[asa] Re: Eccliesiastes and other Biblical books on chance and necessity

From: Cameron Wybrow <wybrowc@sympatico.ca>
Date: Tue Aug 25 2009 - 20:33:44 EDT

Perhaps I was over-reacting to Karl's post a bit, Merv, but I think it is
important to distinguish between *the* Biblical writers (which generally
implies either all the Biblical writers, or most of them) and *some*
Biblical writers (which need not imply any more than two of them). Karl
gave one example and one non-specific reference, for a total of only two
Biblical books, and arguably two of the least important Biblical books, and
therefore "the Biblical writers" sounds greatly overstated.

I see that Karl has since replied again, but the example he gives from
Zechariah seems to me a very muddy example of "chance", if it's an example
of chance at all.

I am, however, sympathetic with Karl's protest against the "sea of
Calvinism" on this list. I understand why he would want to bring out
aspects of the Bible that Calvinists don't emphasize. I agree with him to
the extent that I don't think the Old Testament has the monolithic emphasis
on God's will that Calvinism often presents. Not *all* of the Old Testament
is couched in terms of a God-ordained determinism. But I wouldn't rest the
argument so much on "chance" as Karl does. I think it would be better to
emphasize passages where God is said to "repent" of something, or where God,
through the prophets, seems to be giving Israel an opportunity to escape its
coming punishment, if only it will amend its ways. The flexibility in
historical events comes less from chance, I would submit, than from the
possibility of changed attitudes, on behalf of either Israel or God.

But back to your comments, Merv. Yes, there are no doubt verses in Proverbs
that are right at the heart of the Christian message. However, I don't find
that any of the proverbs quoted by Jesus teach that everything comes about
by chance. And yes, there may be a spiritual wisdom in Ecclesiastes's
emphasis on the contingencies of life, and that wisdom may be what justifies
including it in the Bible. I was not saying that because Ecclesiastes is an
oddball book, it is therefore false. I was saying that it is not
representative of the mainstream teaching of the Old Testament, and should
not be employed as an indication of the view of "the Biblical writers". If
Karl had said "at least one Biblical writer, the writer of Ecclesiastes,
gives a major role to chance", I would have been less inclined to object.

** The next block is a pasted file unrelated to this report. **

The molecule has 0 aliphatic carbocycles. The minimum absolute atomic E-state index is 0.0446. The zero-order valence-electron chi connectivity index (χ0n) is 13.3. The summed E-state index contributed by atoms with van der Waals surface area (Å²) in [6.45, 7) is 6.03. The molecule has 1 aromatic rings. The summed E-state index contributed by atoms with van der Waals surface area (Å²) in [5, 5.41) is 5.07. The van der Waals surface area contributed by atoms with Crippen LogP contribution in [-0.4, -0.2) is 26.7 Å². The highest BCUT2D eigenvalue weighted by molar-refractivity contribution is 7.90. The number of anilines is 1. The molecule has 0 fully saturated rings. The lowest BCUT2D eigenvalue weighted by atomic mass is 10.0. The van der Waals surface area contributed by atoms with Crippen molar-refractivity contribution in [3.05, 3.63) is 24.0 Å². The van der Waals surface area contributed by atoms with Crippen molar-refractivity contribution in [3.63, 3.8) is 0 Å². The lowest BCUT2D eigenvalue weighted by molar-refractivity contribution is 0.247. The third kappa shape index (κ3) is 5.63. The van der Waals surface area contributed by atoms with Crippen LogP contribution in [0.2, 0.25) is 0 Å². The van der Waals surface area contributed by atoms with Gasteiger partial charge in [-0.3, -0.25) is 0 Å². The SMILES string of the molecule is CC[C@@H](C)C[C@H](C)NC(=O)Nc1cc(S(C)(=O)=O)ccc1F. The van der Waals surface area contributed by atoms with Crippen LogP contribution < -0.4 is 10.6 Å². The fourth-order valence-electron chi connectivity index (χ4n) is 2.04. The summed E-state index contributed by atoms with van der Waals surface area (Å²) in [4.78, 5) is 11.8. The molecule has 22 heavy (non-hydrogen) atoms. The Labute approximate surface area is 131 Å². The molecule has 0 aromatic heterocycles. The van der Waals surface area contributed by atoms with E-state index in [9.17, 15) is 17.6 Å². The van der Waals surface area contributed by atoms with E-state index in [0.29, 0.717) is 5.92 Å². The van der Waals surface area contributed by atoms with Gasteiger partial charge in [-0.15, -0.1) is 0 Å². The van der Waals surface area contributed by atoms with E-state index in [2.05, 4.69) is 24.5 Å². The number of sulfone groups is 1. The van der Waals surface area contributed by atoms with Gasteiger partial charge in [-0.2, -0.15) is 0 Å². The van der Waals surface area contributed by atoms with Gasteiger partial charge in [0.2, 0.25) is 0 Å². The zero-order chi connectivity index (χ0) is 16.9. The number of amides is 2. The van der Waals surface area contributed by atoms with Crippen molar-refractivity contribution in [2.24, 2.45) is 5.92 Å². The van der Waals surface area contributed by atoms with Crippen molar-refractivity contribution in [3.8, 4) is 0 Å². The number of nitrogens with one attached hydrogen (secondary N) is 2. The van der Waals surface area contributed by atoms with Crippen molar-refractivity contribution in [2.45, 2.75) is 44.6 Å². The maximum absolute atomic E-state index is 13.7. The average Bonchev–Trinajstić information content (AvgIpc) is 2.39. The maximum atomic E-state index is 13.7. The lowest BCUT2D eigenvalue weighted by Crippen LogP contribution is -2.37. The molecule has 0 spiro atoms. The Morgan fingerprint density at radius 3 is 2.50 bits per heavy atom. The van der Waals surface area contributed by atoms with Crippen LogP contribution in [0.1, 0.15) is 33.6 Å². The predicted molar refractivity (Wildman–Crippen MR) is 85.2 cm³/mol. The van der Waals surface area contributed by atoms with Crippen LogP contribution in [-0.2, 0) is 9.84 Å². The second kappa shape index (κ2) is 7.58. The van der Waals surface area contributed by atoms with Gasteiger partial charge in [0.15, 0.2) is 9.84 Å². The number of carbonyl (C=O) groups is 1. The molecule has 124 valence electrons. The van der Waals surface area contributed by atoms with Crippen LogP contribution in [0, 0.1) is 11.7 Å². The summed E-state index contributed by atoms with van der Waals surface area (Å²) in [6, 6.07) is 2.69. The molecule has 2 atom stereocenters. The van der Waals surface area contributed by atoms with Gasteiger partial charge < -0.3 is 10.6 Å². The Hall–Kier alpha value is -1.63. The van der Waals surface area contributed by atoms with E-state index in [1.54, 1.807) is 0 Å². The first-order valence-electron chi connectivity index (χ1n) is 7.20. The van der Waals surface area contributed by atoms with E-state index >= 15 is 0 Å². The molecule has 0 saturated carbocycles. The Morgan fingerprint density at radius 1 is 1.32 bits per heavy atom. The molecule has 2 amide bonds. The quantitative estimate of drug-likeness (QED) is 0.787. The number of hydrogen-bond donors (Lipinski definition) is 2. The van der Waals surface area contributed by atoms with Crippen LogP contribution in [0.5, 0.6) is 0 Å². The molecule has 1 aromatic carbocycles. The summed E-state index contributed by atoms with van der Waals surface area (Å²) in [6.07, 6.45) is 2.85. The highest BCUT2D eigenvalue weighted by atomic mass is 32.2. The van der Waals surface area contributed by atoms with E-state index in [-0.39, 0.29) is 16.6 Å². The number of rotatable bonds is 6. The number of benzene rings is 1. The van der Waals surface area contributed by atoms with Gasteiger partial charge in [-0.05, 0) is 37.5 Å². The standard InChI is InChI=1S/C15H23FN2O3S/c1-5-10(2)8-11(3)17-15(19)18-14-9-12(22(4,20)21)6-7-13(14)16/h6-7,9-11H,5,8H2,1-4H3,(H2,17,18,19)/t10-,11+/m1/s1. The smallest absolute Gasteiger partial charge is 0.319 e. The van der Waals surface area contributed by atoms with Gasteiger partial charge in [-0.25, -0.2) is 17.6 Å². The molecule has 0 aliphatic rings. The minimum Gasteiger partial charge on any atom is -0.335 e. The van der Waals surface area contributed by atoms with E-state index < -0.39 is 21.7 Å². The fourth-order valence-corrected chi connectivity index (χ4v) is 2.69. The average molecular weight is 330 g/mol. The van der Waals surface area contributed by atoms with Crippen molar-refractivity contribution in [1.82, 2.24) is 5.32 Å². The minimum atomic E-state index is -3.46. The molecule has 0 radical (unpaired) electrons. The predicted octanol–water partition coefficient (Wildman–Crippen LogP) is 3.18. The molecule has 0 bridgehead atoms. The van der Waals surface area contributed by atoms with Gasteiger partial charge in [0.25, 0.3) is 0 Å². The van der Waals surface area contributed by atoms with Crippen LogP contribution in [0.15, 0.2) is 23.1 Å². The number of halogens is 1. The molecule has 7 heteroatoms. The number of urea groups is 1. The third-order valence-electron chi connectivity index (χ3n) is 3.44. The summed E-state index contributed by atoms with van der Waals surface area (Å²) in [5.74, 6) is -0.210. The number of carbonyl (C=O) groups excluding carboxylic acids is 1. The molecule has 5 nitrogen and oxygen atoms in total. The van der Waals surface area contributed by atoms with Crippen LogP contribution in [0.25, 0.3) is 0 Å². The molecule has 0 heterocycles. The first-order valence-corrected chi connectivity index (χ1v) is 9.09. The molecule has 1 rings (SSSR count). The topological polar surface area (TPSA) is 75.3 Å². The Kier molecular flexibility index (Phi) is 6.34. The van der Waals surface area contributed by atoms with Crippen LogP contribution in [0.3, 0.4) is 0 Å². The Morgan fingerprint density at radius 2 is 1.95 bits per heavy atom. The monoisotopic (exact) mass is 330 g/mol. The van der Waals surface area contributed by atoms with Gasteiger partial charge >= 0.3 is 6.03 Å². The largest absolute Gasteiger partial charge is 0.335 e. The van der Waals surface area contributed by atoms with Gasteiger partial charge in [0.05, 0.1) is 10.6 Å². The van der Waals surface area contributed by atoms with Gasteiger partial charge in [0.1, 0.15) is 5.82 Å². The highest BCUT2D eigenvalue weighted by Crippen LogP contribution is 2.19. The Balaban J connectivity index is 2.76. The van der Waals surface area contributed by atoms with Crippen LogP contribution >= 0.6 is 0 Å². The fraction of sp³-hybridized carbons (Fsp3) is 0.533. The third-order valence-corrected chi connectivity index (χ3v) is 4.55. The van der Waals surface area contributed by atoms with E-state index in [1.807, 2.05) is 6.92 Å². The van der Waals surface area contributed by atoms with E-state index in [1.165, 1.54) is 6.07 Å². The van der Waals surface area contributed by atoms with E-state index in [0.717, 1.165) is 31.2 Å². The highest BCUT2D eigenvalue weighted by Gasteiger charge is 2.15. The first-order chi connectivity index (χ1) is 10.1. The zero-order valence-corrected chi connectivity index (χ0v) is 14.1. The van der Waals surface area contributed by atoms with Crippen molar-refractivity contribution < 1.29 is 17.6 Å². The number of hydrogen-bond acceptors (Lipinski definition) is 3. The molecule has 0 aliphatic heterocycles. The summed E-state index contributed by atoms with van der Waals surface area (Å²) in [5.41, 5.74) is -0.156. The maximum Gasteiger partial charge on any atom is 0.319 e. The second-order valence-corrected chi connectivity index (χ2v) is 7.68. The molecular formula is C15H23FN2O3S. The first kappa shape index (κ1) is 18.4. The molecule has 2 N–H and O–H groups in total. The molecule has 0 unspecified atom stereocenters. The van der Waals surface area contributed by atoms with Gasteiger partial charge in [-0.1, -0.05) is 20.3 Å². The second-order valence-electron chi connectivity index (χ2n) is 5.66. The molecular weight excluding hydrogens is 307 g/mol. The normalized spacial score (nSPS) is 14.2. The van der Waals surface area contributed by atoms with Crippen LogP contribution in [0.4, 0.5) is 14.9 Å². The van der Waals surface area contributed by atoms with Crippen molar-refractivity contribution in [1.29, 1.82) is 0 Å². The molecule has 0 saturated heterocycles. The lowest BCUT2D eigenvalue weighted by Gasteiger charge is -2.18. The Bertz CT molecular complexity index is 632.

----- Original Message -----
From: "Merv Bitikofer" <mrb22667@kansas.net>
To: "Cameron Wybrow" <wybrowc@sympatico.ca>; "asa" <asa@calvin.edu>
Sent: Sunday, August 23, 2009 6:00 PM
Subject: Re: Eccliesiastes and other Biblical books on chance and necessity
(was Re: [asa] historical versus experimental sciences)

>I agree that proof-texting to find support for our favorite pre-accepted
>notions is a dangerous habit, but I think you over-react here. Nobody was
>claiming this as representative of some over-arching thematic summary of
>Scriptures --neither Karl, as I read him below, nor myself when I brought
>the same passage up earlier. But it does serve to inform us that we
>moderns are not observing anything new that ancients hadn't already
>observed and wrestled with. Whether or not you accept that Solomon was the
>author or whether it was added to what we call the O.T. much later, either
>way it comes from an ancient source ---and one with wisdom that anticipates
>questions we would still be asking three millenia later at that!
> Even though I earlier expressed my own sympathies with the notion that the
> end of Job was "tacked on", nevertheless I do accept Scripture as being
> ultimately Divinely directed both to them now and to us today both in
> content and in the whole messy process of what got canonized at all the
> various points. So despite my own complaints, I do accept that in the
> end, the book of Job is what it is in its entirety. I think the content
> of Ecclesiastes also speaks for itself as a deeply profound book in the
> Bible --partly for its difference (as you so noted) from all the other
> books. That book alone is a lofty answer to any of us would-be
> proof-texters who want straightforward short answers found in one or two
> verses. One look at such a phrase as this: "everything is futility" or
> "vanity" should make anyone realize that this isn't even attempting to
> match any larger Biblical themes. But even within this book, the author
> doesn't let his conclusions rest there. His final words, are much more
> blended with the entire Biblical theme. I'm glad this book is there since
> it matches so many questions that still get asked today. The fact that we
> can see that they wondered also, that alone makes this a uniquely valuable
> contribution.
> As for Proverbs, granted some of them are culturally quaint and fun to
> read. Did you know that also stuck in the middle of them you find gems
> like 16:7 or 24:17 (regarding enemies)
> or even best of all: 25:21 If your enemy is hungry, give him food to eat;
> If he is thirsty, give him water to drink:
> So apparently a couple of key figures we could all name from the N.T. must
> have paid attention to what was in the Proverbs as well. Not everything
> in Jesus' time was so revolutionary that it had never been suggested
> before. What was revolutionary was to have somebody actually live it and
> challenge us to do likewise.
> --Merv

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Received on Tue Aug 25 20:34:41 2009

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